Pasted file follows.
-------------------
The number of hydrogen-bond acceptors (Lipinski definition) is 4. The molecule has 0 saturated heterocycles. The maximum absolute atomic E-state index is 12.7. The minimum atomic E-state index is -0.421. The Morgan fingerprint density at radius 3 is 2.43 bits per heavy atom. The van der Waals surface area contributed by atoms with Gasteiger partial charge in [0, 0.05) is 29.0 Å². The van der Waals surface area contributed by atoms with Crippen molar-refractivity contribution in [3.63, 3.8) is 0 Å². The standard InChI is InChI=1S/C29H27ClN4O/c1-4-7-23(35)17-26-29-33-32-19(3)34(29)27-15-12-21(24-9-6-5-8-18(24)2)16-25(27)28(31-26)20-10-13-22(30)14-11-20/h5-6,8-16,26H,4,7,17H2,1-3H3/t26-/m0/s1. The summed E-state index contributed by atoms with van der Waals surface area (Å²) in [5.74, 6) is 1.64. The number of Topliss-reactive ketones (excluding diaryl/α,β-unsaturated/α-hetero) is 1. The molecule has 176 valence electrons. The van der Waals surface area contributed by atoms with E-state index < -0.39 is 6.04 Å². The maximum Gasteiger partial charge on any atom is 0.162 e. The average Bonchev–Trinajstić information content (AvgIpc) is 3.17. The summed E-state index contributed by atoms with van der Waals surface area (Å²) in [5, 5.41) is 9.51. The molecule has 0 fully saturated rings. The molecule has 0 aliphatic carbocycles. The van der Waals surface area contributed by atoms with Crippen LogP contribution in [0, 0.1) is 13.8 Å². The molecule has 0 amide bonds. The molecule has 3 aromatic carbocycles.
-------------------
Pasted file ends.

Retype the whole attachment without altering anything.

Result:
The number of hydrogen-bond acceptors (Lipinski definition) is 4. The molecule has 0 saturated heterocycles. The maximum absolute atomic E-state index is 12.7. The minimum atomic E-state index is -0.421. The Morgan fingerprint density at radius 3 is 2.43 bits per heavy atom. The van der Waals surface area contributed by atoms with Gasteiger partial charge in [0, 0.05) is 29.0 Å². The van der Waals surface area contributed by atoms with Crippen molar-refractivity contribution in [3.63, 3.8) is 0 Å². The standard InChI is InChI=1S/C29H27ClN4O/c1-4-7-23(35)17-26-29-33-32-19(3)34(29)27-15-12-21(24-9-6-5-8-18(24)2)16-25(27)28(31-26)20-10-13-22(30)14-11-20/h5-6,8-16,26H,4,7,17H2,1-3H3/t26-/m0/s1. The summed E-state index contributed by atoms with van der Waals surface area (Å²) in [5.74, 6) is 1.64. The number of Topliss-reactive ketones (excluding diaryl/α,β-unsaturated/α-hetero) is 1. The molecule has 176 valence electrons. The van der Waals surface area contributed by atoms with E-state index < -0.39 is 6.04 Å². The maximum Gasteiger partial charge on any atom is 0.162 e. The average Bonchev–Trinajstić information content (AvgIpc) is 3.17. The summed E-state index contributed by atoms with van der Waals surface area (Å²) in [5, 5.41) is 9.51. The molecule has 0 fully saturated rings. The molecule has 0 aliphatic carbocycles. The van der Waals surface area contributed by atoms with Crippen LogP contribution in [0, 0.1) is 13.8 Å². The molecule has 0 amide bonds. The molecule has 3 aromatic carbocycles.